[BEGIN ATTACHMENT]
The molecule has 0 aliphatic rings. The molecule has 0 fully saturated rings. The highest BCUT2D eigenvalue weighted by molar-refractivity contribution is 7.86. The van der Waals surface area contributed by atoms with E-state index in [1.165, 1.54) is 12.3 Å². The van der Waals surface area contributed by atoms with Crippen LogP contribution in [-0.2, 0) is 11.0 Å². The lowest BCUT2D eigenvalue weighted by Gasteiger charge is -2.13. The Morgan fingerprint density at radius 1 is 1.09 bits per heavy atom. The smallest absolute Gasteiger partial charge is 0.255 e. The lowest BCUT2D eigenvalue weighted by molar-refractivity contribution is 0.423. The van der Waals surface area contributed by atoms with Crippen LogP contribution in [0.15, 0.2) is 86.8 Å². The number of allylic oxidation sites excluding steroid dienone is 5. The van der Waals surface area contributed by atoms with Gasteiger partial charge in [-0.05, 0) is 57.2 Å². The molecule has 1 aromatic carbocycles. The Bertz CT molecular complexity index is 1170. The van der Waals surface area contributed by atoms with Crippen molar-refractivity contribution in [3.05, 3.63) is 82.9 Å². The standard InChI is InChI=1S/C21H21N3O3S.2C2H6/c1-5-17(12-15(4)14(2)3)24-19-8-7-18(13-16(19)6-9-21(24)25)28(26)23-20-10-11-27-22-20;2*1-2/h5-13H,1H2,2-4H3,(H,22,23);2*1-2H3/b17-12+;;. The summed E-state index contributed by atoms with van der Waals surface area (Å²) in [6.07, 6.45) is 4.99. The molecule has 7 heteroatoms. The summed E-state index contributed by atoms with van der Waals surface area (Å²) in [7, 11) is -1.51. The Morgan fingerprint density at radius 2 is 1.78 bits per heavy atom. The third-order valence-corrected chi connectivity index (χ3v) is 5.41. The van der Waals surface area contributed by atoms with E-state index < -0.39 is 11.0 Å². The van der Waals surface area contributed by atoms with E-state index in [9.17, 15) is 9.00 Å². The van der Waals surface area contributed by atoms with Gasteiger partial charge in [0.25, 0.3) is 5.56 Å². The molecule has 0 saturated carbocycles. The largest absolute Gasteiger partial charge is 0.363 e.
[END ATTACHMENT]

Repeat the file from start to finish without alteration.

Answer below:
The molecule has 0 aliphatic rings. The molecule has 0 fully saturated rings. The highest BCUT2D eigenvalue weighted by molar-refractivity contribution is 7.86. The van der Waals surface area contributed by atoms with E-state index in [1.165, 1.54) is 12.3 Å². The van der Waals surface area contributed by atoms with Crippen LogP contribution in [-0.2, 0) is 11.0 Å². The lowest BCUT2D eigenvalue weighted by Gasteiger charge is -2.13. The Morgan fingerprint density at radius 1 is 1.09 bits per heavy atom. The smallest absolute Gasteiger partial charge is 0.255 e. The lowest BCUT2D eigenvalue weighted by molar-refractivity contribution is 0.423. The van der Waals surface area contributed by atoms with Crippen LogP contribution in [0.15, 0.2) is 86.8 Å². The number of allylic oxidation sites excluding steroid dienone is 5. The van der Waals surface area contributed by atoms with Gasteiger partial charge in [-0.05, 0) is 57.2 Å². The molecule has 1 aromatic carbocycles. The Bertz CT molecular complexity index is 1170. The van der Waals surface area contributed by atoms with Crippen molar-refractivity contribution in [3.05, 3.63) is 82.9 Å². The standard InChI is InChI=1S/C21H21N3O3S.2C2H6/c1-5-17(12-15(4)14(2)3)24-19-8-7-18(13-16(19)6-9-21(24)25)28(26)23-20-10-11-27-22-20;2*1-2/h5-13H,1H2,2-4H3,(H,22,23);2*1-2H3/b17-12+;;. The summed E-state index contributed by atoms with van der Waals surface area (Å²) in [6.07, 6.45) is 4.99. The molecule has 7 heteroatoms. The summed E-state index contributed by atoms with van der Waals surface area (Å²) in [7, 11) is -1.51. The Morgan fingerprint density at radius 2 is 1.78 bits per heavy atom. The third-order valence-corrected chi connectivity index (χ3v) is 5.41. The van der Waals surface area contributed by atoms with E-state index < -0.39 is 11.0 Å². The van der Waals surface area contributed by atoms with E-state index in [9.17, 15) is 9.00 Å². The van der Waals surface area contributed by atoms with Gasteiger partial charge in [0.25, 0.3) is 5.56 Å². The molecule has 0 saturated carbocycles. The largest absolute Gasteiger partial charge is 0.363 e.